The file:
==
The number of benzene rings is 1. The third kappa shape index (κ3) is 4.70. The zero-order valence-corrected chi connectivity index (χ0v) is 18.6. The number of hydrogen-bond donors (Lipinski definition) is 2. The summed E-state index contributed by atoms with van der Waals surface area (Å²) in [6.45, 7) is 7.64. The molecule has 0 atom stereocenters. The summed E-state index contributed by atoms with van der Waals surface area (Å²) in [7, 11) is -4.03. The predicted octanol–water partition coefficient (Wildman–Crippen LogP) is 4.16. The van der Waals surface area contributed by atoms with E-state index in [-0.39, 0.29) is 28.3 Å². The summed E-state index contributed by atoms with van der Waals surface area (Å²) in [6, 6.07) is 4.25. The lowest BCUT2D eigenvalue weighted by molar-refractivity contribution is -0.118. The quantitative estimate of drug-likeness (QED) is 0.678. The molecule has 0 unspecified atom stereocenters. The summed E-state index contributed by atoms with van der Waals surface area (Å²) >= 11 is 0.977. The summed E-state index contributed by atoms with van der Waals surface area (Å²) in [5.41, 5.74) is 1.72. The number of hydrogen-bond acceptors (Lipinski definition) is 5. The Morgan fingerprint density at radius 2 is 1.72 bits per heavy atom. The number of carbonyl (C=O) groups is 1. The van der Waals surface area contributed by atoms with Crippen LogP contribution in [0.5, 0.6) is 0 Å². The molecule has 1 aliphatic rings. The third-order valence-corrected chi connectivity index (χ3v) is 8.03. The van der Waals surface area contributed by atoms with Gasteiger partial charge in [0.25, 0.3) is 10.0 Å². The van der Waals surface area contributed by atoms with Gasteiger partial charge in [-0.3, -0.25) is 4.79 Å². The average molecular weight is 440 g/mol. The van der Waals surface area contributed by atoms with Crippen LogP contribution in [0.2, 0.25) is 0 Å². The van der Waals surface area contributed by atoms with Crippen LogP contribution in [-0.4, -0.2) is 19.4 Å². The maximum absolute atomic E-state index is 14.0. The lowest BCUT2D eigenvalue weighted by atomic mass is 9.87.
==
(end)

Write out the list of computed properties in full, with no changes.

The number of benzene rings is 1. The third kappa shape index (κ3) is 4.70. The zero-order valence-corrected chi connectivity index (χ0v) is 18.6. The number of hydrogen-bond donors (Lipinski definition) is 2. The summed E-state index contributed by atoms with van der Waals surface area (Å²) in [6.45, 7) is 7.64. The molecule has 0 atom stereocenters. The summed E-state index contributed by atoms with van der Waals surface area (Å²) in [7, 11) is -4.03. The predicted octanol–water partition coefficient (Wildman–Crippen LogP) is 4.16. The van der Waals surface area contributed by atoms with E-state index in [-0.39, 0.29) is 28.3 Å². The summed E-state index contributed by atoms with van der Waals surface area (Å²) in [6, 6.07) is 4.25. The lowest BCUT2D eigenvalue weighted by molar-refractivity contribution is -0.118. The quantitative estimate of drug-likeness (QED) is 0.678. The molecule has 0 unspecified atom stereocenters. The summed E-state index contributed by atoms with van der Waals surface area (Å²) >= 11 is 0.977. The summed E-state index contributed by atoms with van der Waals surface area (Å²) in [5.41, 5.74) is 1.72. The number of hydrogen-bond acceptors (Lipinski definition) is 5. The Morgan fingerprint density at radius 2 is 1.72 bits per heavy atom. The number of carbonyl (C=O) groups is 1. The van der Waals surface area contributed by atoms with Crippen LogP contribution in [0.5, 0.6) is 0 Å². The molecule has 1 aliphatic rings. The third-order valence-corrected chi connectivity index (χ3v) is 8.03. The van der Waals surface area contributed by atoms with Gasteiger partial charge in [0.25, 0.3) is 10.0 Å². The van der Waals surface area contributed by atoms with Gasteiger partial charge in [-0.3, -0.25) is 4.79 Å². The average molecular weight is 440 g/mol. The van der Waals surface area contributed by atoms with Crippen LogP contribution in [0.2, 0.25) is 0 Å². The van der Waals surface area contributed by atoms with Crippen LogP contribution in [-0.4, -0.2) is 19.4 Å². The maximum absolute atomic E-state index is 14.0. The lowest BCUT2D eigenvalue weighted by atomic mass is 9.87.